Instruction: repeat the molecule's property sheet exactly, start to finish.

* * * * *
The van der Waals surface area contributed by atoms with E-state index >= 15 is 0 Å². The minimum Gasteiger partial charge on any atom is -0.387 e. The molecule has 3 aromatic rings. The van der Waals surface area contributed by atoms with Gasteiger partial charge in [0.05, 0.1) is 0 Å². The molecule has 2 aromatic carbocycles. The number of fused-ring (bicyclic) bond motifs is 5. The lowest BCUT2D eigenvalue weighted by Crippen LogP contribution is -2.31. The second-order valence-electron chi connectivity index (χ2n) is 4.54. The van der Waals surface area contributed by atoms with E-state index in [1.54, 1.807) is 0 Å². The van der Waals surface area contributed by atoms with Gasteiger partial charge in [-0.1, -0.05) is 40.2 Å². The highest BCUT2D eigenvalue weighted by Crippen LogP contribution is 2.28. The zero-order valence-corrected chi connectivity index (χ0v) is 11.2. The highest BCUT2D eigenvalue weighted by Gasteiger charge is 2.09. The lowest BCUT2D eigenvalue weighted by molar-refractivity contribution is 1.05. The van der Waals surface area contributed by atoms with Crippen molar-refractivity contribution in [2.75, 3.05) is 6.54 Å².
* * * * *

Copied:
The van der Waals surface area contributed by atoms with E-state index >= 15 is 0 Å². The minimum Gasteiger partial charge on any atom is -0.387 e. The molecule has 3 aromatic rings. The van der Waals surface area contributed by atoms with Gasteiger partial charge in [0.05, 0.1) is 0 Å². The molecule has 2 aromatic carbocycles. The number of fused-ring (bicyclic) bond motifs is 5. The lowest BCUT2D eigenvalue weighted by Crippen LogP contribution is -2.31. The second-order valence-electron chi connectivity index (χ2n) is 4.54. The van der Waals surface area contributed by atoms with E-state index in [1.54, 1.807) is 0 Å². The van der Waals surface area contributed by atoms with Gasteiger partial charge in [-0.1, -0.05) is 40.2 Å². The highest BCUT2D eigenvalue weighted by Crippen LogP contribution is 2.28. The zero-order valence-corrected chi connectivity index (χ0v) is 11.2. The highest BCUT2D eigenvalue weighted by Gasteiger charge is 2.09. The lowest BCUT2D eigenvalue weighted by molar-refractivity contribution is 1.05. The van der Waals surface area contributed by atoms with Crippen molar-refractivity contribution in [2.75, 3.05) is 6.54 Å².